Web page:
Cyber Security Industry Alliance research has shown that likely voters — both Democrat and Republican — think new privacy legislation should be enacted, Liz Gasster, the organization's acting executive director said today at RSA Conference 2007.
Gasster said that polls taken by the CSIA over the past two years show voters of both parties believe Congress isn’t doing enough to protect their privacy.
The CSIA has had to reinvigorate educational efforts since Congress changed hands to Democratic control last month, said Gasster.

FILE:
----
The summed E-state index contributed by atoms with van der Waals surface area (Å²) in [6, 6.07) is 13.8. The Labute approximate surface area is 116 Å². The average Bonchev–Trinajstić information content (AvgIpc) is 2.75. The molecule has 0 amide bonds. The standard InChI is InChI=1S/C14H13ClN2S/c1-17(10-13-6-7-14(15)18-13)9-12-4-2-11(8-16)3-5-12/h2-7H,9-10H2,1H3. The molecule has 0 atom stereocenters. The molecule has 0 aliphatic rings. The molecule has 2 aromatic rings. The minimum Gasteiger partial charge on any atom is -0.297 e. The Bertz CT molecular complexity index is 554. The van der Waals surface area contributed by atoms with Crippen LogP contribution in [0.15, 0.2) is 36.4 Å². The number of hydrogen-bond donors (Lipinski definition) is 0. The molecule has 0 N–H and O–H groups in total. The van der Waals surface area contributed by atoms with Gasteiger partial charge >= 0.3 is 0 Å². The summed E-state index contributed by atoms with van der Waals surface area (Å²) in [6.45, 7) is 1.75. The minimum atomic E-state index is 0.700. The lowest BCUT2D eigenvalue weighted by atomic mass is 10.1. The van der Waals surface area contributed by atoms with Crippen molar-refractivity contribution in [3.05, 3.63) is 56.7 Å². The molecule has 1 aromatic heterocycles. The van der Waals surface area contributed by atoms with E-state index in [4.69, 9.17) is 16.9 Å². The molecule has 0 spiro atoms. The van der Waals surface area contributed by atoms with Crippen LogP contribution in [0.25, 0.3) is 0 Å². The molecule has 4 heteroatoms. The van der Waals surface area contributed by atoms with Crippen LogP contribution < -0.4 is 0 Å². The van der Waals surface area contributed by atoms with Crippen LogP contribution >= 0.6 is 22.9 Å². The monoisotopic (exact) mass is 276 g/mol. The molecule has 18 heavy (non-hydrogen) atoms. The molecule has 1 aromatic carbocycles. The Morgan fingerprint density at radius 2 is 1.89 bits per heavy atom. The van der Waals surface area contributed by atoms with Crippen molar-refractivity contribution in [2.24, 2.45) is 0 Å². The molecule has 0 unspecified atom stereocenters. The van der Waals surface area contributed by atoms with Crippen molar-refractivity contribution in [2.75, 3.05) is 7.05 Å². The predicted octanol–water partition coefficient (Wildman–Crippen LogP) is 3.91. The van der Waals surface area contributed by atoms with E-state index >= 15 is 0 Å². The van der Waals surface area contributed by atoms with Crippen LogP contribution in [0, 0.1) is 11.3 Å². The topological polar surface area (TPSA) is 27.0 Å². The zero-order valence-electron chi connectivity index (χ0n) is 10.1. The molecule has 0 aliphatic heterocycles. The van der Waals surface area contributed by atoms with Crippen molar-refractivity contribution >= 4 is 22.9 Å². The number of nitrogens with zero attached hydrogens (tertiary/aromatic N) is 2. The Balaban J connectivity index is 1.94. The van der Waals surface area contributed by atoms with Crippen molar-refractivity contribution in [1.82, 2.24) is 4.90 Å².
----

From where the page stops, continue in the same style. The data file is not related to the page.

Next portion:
"Now that there is a new Congress, I think that the educational process is starting up again," she said.
Gasster spoke at the leading information security conference today along with Adam Rak, Symantec’s senior director of government and corporate affairs.
Gasster pointed out a recently released report that gave Congress "D" grades on undertaking information security initiatives, but praised the legislative body for ratifying the Council of Europe Convention on Cybercrime.
Rak warned that the new Democratic majority in the Senate and House has other priorities than information security issues.
"Certainly the Iraq war will be at the forefront," he said. "And the Democrats have other priorities such as raising the minimum wage."
Both Gasster and Rak said that federal funding for information security research and development was too low, and the funding that is conducted by the U.S. Department of Defense is usually classified.